The fifth and penultimate instalment in the Lucky Stars series, Ghost Punting reunites Sammo Hung as portly and well-meaning Kidstuff, Eric Tsang as borderline retarded Buddha Fruit, Charlie Chin as wannabe-womanizer Herb, Richard Ng as occult-obsessed Sandy and Stanley Fung as misanthropic Rhino Hide. These five jobless, hapless and horny losers, who share an appartment and an ever-thwarted goal to get laid, encounter the ghost of a man who’s been murdered by his wife’s lover, a violent mob boss. They report it to their old friend officer Hu (a cameoing Sibelle Hu, back after My Lucky Stars and Twinkle Twinkle Lucky Stars), who assigns a squad of beautiful lady cops (headed by Elaine Lui) to get proof of the paranormal encounter. As the ghost is seemingly visible only to them, the five losers use him to cheat in games of poker, and in return help him exact his revenge.
Ghost Punting, like previous instalments of the Lucky Stars series, uses a fairly free form of narrative that jumps from action and violence to comedic antics with almost no transition. The first scene of a man (the future ghost) being brutally murdered on a construction site, is immediately followed by scenes of the Lucky Stars going about their business: Buddha Fruit passes himself off as a blind man to get women’s sympathy and, if possible, grope them, Sandy is on his latest occult pursuit, possessing people, and as usual the rest of the gang plays along to better prank him, etc… If one likes the Lucky Stars’ brand of comedy, that heady mix of the childish, the sophomoric and the politically incorrect, Ghost Punting holds a lot of entertainment value. The absence of Jackie Chan and Yuen Biao, whose cameos brought some punch to the first three films, means the film has less memorable moments on the whole, but it is not felt too strongly, as the five actors’ chemistry is immaculate as usual. Adhering to the formula of these films, the last ten minutes see the comedy give way to bone-crunching action, which is here up to the Sammo Hung team’s usual high standards, but with a supernatural spin that recalls classics from the previous decade such as The Dead and the Deadly and Where’s Officer Tuba. The unsung action actress Elaine Lui gets in on the fighting with expectedly excellent results, in a womano a womano fight against Mondi Yau that is also memorable for featuring an almost uncomfortable amount of upskirt angles on the latter’s kicks. But then again, political correctness and good taste are not what one seeks in a Lucky Stars film.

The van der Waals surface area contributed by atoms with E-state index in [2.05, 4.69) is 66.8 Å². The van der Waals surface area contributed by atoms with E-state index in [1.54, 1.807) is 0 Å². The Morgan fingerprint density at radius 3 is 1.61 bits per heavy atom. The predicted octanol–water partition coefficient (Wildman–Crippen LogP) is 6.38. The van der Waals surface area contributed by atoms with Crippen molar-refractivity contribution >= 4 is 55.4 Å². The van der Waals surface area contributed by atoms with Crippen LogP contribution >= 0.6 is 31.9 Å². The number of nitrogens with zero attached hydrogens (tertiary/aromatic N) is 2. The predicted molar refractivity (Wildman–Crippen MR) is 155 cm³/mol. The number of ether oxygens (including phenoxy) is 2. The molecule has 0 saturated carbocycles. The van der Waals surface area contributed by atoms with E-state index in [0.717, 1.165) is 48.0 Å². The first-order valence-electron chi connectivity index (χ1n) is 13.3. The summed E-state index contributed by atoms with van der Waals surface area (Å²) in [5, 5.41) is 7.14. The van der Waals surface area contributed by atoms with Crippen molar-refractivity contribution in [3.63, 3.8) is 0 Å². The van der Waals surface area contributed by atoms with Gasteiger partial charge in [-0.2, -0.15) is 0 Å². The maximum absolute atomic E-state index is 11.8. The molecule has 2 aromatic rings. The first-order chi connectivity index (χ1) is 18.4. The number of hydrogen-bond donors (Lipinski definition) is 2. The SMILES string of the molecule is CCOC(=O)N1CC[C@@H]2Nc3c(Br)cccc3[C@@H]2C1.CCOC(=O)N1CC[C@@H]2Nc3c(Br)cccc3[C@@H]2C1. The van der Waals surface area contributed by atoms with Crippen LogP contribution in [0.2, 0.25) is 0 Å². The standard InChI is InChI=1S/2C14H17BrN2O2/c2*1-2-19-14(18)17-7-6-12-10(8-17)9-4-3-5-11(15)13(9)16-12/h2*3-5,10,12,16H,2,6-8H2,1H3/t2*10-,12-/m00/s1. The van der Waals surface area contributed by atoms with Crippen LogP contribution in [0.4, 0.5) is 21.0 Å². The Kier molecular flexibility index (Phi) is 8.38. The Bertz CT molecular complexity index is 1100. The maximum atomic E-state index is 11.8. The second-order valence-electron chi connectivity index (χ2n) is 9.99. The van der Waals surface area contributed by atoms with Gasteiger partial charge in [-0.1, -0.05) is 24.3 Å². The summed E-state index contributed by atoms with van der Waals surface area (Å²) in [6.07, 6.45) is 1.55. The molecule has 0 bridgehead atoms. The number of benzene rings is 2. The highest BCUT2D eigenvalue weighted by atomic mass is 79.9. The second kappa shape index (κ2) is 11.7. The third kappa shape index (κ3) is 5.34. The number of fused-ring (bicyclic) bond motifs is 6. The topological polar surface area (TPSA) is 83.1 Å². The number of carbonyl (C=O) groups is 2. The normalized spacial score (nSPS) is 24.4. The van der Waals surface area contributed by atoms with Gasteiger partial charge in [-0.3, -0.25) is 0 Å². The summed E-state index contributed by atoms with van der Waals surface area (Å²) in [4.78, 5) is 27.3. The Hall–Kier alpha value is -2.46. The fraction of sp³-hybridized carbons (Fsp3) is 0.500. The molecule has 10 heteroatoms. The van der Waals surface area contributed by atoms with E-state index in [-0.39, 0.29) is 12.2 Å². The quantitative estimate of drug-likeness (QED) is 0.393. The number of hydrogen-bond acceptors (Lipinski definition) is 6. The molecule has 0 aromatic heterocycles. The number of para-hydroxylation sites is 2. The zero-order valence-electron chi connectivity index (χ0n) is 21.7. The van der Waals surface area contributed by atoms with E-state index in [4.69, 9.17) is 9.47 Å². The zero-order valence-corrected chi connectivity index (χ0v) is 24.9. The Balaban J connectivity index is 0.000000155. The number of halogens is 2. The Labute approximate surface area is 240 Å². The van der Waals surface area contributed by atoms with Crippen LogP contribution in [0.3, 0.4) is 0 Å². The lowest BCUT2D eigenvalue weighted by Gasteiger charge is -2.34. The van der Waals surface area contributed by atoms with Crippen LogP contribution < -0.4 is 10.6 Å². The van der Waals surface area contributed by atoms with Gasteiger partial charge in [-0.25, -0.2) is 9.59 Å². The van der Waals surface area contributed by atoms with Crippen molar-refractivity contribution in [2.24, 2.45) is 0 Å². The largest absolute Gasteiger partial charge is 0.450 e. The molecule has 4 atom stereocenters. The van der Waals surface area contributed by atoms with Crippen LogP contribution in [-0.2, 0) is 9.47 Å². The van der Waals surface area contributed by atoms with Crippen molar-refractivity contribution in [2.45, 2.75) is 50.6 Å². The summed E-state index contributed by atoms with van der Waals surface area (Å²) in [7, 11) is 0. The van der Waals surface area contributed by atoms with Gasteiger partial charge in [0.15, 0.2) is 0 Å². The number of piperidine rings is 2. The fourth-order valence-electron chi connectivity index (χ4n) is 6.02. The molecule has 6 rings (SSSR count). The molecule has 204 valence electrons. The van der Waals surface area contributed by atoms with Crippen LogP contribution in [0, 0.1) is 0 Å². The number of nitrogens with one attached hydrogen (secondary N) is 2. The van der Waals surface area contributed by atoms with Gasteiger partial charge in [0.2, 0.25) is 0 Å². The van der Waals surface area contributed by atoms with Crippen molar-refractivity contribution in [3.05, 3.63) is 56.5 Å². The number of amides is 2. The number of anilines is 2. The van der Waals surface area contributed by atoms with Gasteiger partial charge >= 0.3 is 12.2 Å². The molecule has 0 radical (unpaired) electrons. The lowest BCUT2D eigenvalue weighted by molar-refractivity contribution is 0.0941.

Long Story Short : A serviceable and fun, albeit unmemorable instalment in the Lucky Stars franchise, Ghost Punting has the gang’s usual impeccable chemistry and a typically excellent final reel of action. ***